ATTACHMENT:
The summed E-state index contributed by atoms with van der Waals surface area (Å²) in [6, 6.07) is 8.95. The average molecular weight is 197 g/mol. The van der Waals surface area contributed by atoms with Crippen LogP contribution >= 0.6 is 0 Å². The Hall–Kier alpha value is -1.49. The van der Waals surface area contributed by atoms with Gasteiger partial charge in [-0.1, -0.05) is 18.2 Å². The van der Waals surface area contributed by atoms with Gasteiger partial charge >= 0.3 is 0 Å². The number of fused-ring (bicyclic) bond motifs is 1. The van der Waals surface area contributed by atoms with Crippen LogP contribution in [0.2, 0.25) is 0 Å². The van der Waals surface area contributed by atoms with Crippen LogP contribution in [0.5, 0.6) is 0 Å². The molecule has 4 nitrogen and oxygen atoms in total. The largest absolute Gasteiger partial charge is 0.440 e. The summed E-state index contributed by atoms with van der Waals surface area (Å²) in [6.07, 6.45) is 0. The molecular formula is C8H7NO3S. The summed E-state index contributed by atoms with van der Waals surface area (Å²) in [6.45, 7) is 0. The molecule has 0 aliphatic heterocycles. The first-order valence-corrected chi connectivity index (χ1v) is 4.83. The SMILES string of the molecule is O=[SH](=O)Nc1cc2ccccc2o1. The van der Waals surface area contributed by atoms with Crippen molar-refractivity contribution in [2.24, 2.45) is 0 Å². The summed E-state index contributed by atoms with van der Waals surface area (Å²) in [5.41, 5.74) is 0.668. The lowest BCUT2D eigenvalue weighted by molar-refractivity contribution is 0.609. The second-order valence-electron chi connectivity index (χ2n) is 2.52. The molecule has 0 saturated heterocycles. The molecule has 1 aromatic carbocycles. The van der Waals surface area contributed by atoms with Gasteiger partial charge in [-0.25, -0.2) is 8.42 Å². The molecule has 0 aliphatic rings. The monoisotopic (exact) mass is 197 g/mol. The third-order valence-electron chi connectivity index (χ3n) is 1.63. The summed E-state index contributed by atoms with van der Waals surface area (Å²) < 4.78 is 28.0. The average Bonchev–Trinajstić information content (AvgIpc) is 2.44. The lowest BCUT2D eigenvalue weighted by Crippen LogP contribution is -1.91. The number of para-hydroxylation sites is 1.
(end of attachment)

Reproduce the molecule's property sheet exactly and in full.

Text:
The summed E-state index contributed by atoms with van der Waals surface area (Å²) in [6, 6.07) is 8.95. The average molecular weight is 197 g/mol. The van der Waals surface area contributed by atoms with Crippen LogP contribution >= 0.6 is 0 Å². The Hall–Kier alpha value is -1.49. The van der Waals surface area contributed by atoms with Gasteiger partial charge in [-0.1, -0.05) is 18.2 Å². The van der Waals surface area contributed by atoms with Gasteiger partial charge >= 0.3 is 0 Å². The number of fused-ring (bicyclic) bond motifs is 1. The van der Waals surface area contributed by atoms with Crippen LogP contribution in [0.2, 0.25) is 0 Å². The van der Waals surface area contributed by atoms with Crippen LogP contribution in [0.5, 0.6) is 0 Å². The molecule has 4 nitrogen and oxygen atoms in total. The largest absolute Gasteiger partial charge is 0.440 e. The summed E-state index contributed by atoms with van der Waals surface area (Å²) in [6.07, 6.45) is 0. The molecular formula is C8H7NO3S. The summed E-state index contributed by atoms with van der Waals surface area (Å²) in [6.45, 7) is 0. The molecule has 0 aliphatic heterocycles. The first-order valence-corrected chi connectivity index (χ1v) is 4.83. The SMILES string of the molecule is O=[SH](=O)Nc1cc2ccccc2o1. The van der Waals surface area contributed by atoms with Crippen molar-refractivity contribution in [2.24, 2.45) is 0 Å². The summed E-state index contributed by atoms with van der Waals surface area (Å²) in [5.41, 5.74) is 0.668. The lowest BCUT2D eigenvalue weighted by molar-refractivity contribution is 0.609. The second-order valence-electron chi connectivity index (χ2n) is 2.52. The molecule has 0 saturated heterocycles. The molecule has 1 aromatic carbocycles. The van der Waals surface area contributed by atoms with Gasteiger partial charge in [-0.25, -0.2) is 8.42 Å². The molecule has 0 aliphatic rings. The monoisotopic (exact) mass is 197 g/mol. The third-order valence-electron chi connectivity index (χ3n) is 1.63. The summed E-state index contributed by atoms with van der Waals surface area (Å²) < 4.78 is 28.0. The average Bonchev–Trinajstić information content (AvgIpc) is 2.44. The lowest BCUT2D eigenvalue weighted by Crippen LogP contribution is -1.91. The number of para-hydroxylation sites is 1.